The path was once asphalt: you can see that straight away, but moss has almost grown over it, the richest green, creeping in from the edges. The ornamental birches of the garden have run wild: underfoot there are scatters of small leaves, as if someone has shaken the shapes from a thousand playing cards, and we’re walking over a carpet of golden hearts and spades. From somewhere nearby comes the hollow drone of a woodpecker. Otherwise, nothing.
It’s been twenty years since the Russian army left here, and no one’s used it since. As we struggle along the path to the house, snagging our clothes on thorns and brushing creepers aside, a statue looms to our right. The round head, the high cheekbones, the pointed beard and short neck are unmistakable: Lenin, poor man, is flaking badly, abandoned to overlook the empty bramble-filled bowl of the fountain. He gazes over it into the far distance, straight-backed, his chin raised, ignoring the dilapidation behind him, the broken windows and rustling trees.
This whole area was once a Soviet army zone, forbidden to Germans. It’s a place of lakes and pine and beech trees, endless forest. The woods around here are full of army barracks, their roofs falling in and teenage graffiti blurring the hammer-and-sickle mosaics by their doors. But this house, a grand mansion with a baroque stone balcony and a wide terrace sweeping up to the front doors, was built for rest cures back in the 20s. It’s a short walk from a lake; nearby are the old vacation villas of wealthy Berliners, confiscated by the Nazis, then commandeered by the Soviets, and then abandoned for years.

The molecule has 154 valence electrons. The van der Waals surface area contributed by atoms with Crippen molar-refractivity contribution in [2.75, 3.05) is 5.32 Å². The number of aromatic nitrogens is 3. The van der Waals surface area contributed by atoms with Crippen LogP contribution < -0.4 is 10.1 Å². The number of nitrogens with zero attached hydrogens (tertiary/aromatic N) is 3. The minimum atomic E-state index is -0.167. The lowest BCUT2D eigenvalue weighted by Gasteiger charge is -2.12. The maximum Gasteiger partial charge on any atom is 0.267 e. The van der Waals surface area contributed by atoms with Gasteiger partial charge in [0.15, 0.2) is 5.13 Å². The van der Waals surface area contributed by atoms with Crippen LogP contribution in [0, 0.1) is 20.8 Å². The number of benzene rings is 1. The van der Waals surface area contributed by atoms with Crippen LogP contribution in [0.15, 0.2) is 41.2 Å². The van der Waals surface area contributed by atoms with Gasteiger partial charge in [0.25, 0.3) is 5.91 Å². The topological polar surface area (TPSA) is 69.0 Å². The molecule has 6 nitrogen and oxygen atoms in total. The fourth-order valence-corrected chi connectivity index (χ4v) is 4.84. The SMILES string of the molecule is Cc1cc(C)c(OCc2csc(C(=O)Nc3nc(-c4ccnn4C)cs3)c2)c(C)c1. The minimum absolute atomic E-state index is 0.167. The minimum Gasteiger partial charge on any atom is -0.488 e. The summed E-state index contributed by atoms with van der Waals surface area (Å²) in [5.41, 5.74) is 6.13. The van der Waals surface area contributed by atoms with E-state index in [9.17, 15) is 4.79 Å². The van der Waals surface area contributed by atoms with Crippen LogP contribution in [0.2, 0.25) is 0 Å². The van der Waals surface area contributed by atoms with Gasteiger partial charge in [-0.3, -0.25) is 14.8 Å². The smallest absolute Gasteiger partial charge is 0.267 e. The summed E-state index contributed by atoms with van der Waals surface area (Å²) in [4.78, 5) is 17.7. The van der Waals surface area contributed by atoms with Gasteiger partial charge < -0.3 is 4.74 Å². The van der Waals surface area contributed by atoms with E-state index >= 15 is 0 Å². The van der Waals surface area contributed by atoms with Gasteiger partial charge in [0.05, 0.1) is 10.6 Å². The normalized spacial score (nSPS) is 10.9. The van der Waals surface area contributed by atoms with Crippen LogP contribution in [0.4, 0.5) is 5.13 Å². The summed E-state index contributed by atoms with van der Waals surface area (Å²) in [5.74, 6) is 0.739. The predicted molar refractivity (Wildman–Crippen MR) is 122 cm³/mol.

We skirt the house. Basement windows still have their decorative ironwork — a sunburst now scuffed with mould. The jolliness has been sobered with a layer of pale army paint. All over the building, plasterwork is peeling off, and way up on the fourth floor, under the roof, a sapling has taken root. Behind the building, a recessed door leads into a long grassy embankment. The door is a sheet of grey metal, scored and blistered, with a row of solid bolts and hinges. It’s half-open. We hesitate at the entrance to the bunker. “Want to look in?” — “You’ve got to be joking!” We peer inside. Bare concrete walls; a coffee cup. A sign in Cyrillic, turned upside down.
After reunification, Helmut Kohl promised the former GDR “blühende Landschaften” — blossoming landscapes, a vision of the economic abundance the West could bestow. Twenty years later, towns on the eastern side of the country have bled thousands of workers to Munich and Frankfurt and Stuttgart. Local rumours say this house has been bought by developers, who are still wondering what to do with it. A hotel, perhaps. In summer the area’s popular with day trippers, and some ideas work, while others inexplicably fail. We turn back, down the overgrown path, back over the golden leaves. Behind us, the ruins, the silence, the eager forest.
After spending seven years in Berlin, E. E. Mason moved to Vancouver to pursue an MFA in Creative Writing. She now lives in London. Her work has appeared in Malahat Review.